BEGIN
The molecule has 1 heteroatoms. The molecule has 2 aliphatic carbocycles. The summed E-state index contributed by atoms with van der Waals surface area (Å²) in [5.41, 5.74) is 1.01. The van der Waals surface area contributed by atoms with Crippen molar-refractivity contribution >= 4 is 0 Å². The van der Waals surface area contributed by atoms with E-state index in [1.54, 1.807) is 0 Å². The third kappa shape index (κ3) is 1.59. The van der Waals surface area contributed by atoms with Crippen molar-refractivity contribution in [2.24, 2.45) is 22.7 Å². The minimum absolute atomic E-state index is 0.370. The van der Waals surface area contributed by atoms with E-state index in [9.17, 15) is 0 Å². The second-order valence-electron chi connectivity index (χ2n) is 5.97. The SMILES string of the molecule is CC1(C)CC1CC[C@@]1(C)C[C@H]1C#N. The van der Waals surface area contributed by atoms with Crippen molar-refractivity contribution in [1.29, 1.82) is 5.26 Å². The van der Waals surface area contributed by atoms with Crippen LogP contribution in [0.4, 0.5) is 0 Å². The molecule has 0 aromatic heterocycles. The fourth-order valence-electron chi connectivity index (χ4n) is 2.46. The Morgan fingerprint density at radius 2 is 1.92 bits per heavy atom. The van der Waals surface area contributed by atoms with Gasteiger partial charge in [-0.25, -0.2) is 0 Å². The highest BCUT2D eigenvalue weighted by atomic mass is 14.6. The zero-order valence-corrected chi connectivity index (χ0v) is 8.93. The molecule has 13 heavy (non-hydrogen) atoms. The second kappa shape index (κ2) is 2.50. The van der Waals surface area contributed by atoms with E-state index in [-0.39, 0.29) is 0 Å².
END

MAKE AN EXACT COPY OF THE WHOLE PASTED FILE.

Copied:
The molecule has 1 heteroatoms. The molecule has 2 aliphatic carbocycles. The summed E-state index contributed by atoms with van der Waals surface area (Å²) in [5.41, 5.74) is 1.01. The van der Waals surface area contributed by atoms with Crippen molar-refractivity contribution >= 4 is 0 Å². The van der Waals surface area contributed by atoms with E-state index in [1.54, 1.807) is 0 Å². The third kappa shape index (κ3) is 1.59. The van der Waals surface area contributed by atoms with Crippen molar-refractivity contribution in [2.24, 2.45) is 22.7 Å². The minimum absolute atomic E-state index is 0.370. The van der Waals surface area contributed by atoms with E-state index in [9.17, 15) is 0 Å². The second-order valence-electron chi connectivity index (χ2n) is 5.97. The SMILES string of the molecule is CC1(C)CC1CC[C@@]1(C)C[C@H]1C#N. The van der Waals surface area contributed by atoms with Crippen molar-refractivity contribution in [1.29, 1.82) is 5.26 Å². The van der Waals surface area contributed by atoms with Crippen LogP contribution in [0.4, 0.5) is 0 Å². The molecule has 0 aromatic heterocycles. The fourth-order valence-electron chi connectivity index (χ4n) is 2.46. The Morgan fingerprint density at radius 2 is 1.92 bits per heavy atom. The van der Waals surface area contributed by atoms with Gasteiger partial charge in [-0.25, -0.2) is 0 Å². The highest BCUT2D eigenvalue weighted by atomic mass is 14.6. The zero-order valence-corrected chi connectivity index (χ0v) is 8.93. The molecule has 13 heavy (non-hydrogen) atoms. The second kappa shape index (κ2) is 2.50. The van der Waals surface area contributed by atoms with E-state index in [-0.39, 0.29) is 0 Å².